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Alien Territory

This is post is a bit winded, so I’ll slap the moral up here first. It’s a reflection on one user’s struggle against an unfortunate (lack of) usability design. Here’s the gist:

  • Before adding a feature to a UI’s startup state, make sure it is essential. Otherwise, tuck it away until needed.
  • Group features by their necessity first, and by their function second.

Read the rest if you want the touch-feely stuff:

I spend a lot of my free time (and disposable income) on making music at home – writing, recording, producing – all of it on a computer. I often think of the first time I tried digital music creation: I had to make a 64-bar backing track to a piece of a Russian pop song for performance by a sketch comedy group. I had some college instruction in musical theory, composition, and orchestration, but had never arranged a pop song, especially on a computer. I had procured some software I’d heard of, geared specifically for home users. It looked something like this (click thumbnail to expand):

HS2002-TrackView_big

Meet Cakewalk Home Studio 2002. Never before or since had I felt so vulnerable in undertaking a creative effort. I was a new kid coming into a big man’s world of electronic music, and everyone who got in before me seemed to find his way around just fine. Each minute spent working on that track seemed like a concerted attack on my confidence. Did I bite off more than I could chew? Could I get something done even if I didn’t understand every button and slider? It seemed as if an understanding of the problem domain, music, was not enough… The application demanded its own understanding.

So why do I discuss it here? If you wanted to get into digital music today with the same product family, this is what you would see:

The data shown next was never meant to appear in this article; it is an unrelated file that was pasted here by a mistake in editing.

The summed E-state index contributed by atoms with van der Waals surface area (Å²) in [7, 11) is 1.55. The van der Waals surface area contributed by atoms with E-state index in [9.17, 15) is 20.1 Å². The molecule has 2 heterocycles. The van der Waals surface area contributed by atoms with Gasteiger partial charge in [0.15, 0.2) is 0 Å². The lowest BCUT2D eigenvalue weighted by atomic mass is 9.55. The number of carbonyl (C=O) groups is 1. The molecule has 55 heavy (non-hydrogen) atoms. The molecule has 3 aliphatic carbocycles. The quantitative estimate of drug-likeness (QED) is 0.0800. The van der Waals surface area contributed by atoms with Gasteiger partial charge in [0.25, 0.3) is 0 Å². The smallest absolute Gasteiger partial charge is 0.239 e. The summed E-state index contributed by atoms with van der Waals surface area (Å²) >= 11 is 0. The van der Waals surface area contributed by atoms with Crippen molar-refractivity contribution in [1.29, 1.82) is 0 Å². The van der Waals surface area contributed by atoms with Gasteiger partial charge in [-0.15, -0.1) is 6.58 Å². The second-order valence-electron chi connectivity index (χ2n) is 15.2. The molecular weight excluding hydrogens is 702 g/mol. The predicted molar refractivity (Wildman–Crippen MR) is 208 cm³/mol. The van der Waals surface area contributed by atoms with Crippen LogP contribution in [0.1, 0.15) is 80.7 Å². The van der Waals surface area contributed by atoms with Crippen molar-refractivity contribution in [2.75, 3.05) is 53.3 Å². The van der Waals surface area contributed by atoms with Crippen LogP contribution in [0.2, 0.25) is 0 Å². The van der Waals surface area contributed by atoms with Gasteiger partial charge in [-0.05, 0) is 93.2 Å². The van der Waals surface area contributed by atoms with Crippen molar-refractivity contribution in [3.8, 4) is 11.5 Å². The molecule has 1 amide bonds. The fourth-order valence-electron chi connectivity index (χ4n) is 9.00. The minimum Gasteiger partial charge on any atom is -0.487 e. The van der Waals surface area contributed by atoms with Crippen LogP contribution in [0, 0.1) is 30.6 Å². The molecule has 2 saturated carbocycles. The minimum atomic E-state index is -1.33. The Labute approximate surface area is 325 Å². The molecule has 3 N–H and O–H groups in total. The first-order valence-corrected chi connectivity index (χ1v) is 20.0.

TrackView_lores

This little gem, Cakewalk Music Creator 5, will ship this Tuesday and costs $40 on Amazon. How many differences can you spot?

Curvaciousness aside, for a program geared toward novices, everything comes down to one big question: “How essential is this?”. All those extra sliders on each track, all those textboxes and toolbars – all can be done without. They’re simply hidden until needed. If you feel you need something that’s missing, you can click around or look in a help file to find it. But you don’t have to feel intimidated by what you don’t need.

The reduction of the starting UI to the mere essentials is what makes all the difference. But if you think this is common sense that goes without saying, consider the Office 2007 ribbon.

image

The ribbon was intended to help newbies. The intermediates and the experts were doing just fine with the menus, thanks. The intention was to provide quick immersion into as much functionality as possible, to expose features that novices would otherwise not find. But when you do that, are you not also exposing functionality that they might not need? What percentage of Microsoft Word users use bold face at some point? Do you think nearly as many people use box borders? Or sorting? For the life of me, I have never used the text sorting function in a Word document. So why are all of these features equally visible at startup? Do you think an average user is more likely to use sorting than clipart? I don’t. And yet sorting is available on the Home tab and clipart insertion is not.

So when designing for new users, don’t rush to divide features by their function. Rather, divide them first by their necessity. Keep the essentials upfront and tuck away the rest until needed. That’s how you properly welcome the new guy.

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